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  FAQs  
 

How much area will one gallon of paint cover?
For many paints, one gallon will cover approximately 400 square feet. However, the quality of the paint can affect how much it will cover. The label on the paint can usually provide some guidance. In addition, there are a number of factors that affect how much paint you will need. These include: The type of surface being covered; The color currently on the surface and the color being applied.


How do I recognize a good paint?
Paint is made up of three components: The binder, the pigment and the vehicle or, liquid. The best paints contain a higher number of volume-solids. This is the material that remains on the surface after the paint is completely dry. Pay close attention to the solid content on the paint can label. For example: a $13 gallon of paint with a solid content of 19-percent might cover about 200 square feet, while a $20 gallon of paint with 41-percent solid content will cover almost twice that amount. The binder is the most important factor in the durability of the paint you choose. Choose a coating that has more vinyl or acrylic content and less clay by-products (i.e., calcium carbonate, etc.)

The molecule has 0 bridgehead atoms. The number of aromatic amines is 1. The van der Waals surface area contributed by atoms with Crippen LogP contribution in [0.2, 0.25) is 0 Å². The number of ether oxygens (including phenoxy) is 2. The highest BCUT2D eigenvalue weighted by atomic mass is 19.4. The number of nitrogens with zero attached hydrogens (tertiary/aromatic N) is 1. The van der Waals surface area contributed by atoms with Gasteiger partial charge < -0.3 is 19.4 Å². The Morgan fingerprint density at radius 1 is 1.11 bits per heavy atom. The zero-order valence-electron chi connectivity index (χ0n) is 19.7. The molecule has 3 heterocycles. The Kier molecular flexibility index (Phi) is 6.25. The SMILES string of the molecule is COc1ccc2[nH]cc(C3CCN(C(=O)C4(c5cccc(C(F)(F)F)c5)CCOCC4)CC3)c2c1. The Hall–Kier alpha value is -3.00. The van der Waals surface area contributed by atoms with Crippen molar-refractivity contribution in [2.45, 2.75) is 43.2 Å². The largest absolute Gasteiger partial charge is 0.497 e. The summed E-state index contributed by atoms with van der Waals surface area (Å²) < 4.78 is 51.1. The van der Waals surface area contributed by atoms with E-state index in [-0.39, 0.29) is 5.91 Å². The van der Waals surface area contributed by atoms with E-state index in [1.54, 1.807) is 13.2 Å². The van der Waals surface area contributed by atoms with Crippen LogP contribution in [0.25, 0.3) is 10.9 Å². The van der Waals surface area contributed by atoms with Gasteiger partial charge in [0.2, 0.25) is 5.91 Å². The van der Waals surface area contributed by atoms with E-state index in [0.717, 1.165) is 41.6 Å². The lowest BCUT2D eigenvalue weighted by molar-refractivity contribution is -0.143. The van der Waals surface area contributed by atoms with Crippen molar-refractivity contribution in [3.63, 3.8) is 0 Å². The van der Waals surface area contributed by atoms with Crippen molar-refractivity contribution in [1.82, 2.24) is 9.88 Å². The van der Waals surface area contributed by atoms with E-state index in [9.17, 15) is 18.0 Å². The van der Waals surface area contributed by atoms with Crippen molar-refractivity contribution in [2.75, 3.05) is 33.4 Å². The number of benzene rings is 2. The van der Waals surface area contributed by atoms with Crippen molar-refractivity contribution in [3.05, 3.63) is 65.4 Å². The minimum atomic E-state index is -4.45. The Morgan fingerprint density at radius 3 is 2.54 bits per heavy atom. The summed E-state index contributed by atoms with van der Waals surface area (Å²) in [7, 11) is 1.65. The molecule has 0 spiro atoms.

Are there advantages to using latex paint?
In addition to being thinnable with water, latex paints feature: Less odor; Water cleanup; They are non-flammable; Offer faster cleanup; Easy to touchup; Easy to apply; Better gloss retention; Fade less when used outdoors; Won't yellow indoors and are less likely to crack or peel.


Where does paint go?